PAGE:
"Yes, they're getting more kidneys, but they're not getting a good quality, a good match," said Dr. Jose Salcedo, chairman of the Washington area network's medical review board. "If we don't use these kidneys in foreigners, these kidneys would probably have to be thrown away. Here you have a way to get rid of these organs that might not be used by District residents."

Although local hospitals are supposed to share organs that they are unable to use, in the past there has not been good cooperation, Salcedo said. A new areawide transplant council was established to help correct the problem, he said.

At least one local hospital is paid more by foreign patients than it receives for kidney transplants to domestic ones. At George Washing- ton, a foreign citizen pays $6,000 for the transplant surgeon's services, according to Karmi. The hospital collects $3,800 from Medicare for the same services on a U.S. citizen.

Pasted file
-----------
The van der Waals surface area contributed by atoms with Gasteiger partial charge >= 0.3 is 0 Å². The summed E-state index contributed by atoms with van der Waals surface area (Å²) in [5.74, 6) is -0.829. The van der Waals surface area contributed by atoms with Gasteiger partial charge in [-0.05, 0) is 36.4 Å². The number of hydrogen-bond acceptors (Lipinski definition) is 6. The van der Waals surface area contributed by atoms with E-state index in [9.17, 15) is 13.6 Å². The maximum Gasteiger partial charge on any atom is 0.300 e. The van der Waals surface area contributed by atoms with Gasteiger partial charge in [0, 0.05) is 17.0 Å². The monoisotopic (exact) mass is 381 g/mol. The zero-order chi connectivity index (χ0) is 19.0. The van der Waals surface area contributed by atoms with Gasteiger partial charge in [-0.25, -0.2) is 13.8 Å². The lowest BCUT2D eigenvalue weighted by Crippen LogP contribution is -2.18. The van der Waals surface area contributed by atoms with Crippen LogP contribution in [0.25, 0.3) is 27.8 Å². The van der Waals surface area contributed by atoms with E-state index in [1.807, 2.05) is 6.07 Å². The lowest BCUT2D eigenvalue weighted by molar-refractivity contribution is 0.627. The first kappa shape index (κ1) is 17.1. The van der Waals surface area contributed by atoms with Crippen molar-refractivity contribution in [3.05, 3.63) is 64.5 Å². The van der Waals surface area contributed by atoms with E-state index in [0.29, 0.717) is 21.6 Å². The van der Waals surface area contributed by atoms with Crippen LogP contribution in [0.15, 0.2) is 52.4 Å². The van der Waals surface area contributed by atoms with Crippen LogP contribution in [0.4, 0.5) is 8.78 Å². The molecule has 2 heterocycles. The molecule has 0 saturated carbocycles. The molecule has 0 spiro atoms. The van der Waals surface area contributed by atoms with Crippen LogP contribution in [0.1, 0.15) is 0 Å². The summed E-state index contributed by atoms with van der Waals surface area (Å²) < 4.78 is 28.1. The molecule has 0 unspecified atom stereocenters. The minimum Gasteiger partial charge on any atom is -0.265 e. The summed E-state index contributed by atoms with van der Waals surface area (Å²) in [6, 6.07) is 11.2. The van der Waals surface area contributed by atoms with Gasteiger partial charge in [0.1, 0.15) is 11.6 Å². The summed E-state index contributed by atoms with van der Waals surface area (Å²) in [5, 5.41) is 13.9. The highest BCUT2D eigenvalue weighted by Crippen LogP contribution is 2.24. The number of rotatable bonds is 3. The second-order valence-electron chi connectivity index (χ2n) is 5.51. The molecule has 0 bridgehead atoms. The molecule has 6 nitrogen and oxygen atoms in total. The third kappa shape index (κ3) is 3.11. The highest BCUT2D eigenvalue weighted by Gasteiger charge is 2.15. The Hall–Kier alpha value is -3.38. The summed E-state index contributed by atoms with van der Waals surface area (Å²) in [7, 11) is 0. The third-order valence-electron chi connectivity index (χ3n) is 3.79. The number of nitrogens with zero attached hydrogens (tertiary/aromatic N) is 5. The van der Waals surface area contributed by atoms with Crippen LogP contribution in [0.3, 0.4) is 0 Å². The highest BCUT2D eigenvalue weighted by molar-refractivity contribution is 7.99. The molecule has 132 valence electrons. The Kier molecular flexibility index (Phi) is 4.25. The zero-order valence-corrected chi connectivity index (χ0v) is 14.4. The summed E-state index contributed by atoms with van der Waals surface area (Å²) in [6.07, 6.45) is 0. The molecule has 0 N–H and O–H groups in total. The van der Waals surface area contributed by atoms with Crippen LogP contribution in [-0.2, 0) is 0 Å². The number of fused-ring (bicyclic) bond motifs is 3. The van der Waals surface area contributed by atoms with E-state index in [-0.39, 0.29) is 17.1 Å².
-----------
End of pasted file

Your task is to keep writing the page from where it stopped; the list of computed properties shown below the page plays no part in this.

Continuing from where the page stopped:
"The patients are charged the same, but the university definitely gets more money" from foreign citizens, said Karmi. The federal government, through the Medicare program, covers the costs of all kidney transplants of U.S. citizens.

Many doctors are uncomfortable in allocating life-saving operations on the basis of nationality. "We're talking about medicine here, about life," said Karmi.

Foreign patients travel to the United States for transplants because organ donation is not common in many countries. They often must move to the Washington area for months, even years, while waiting for a donor organ, doctors say. "There are a lot of religious taboos overseas that cause people to come here as a medical haven," said one doctor.

Yet, there is considerable discomfort about the bypassing of U.S. transplant candidates.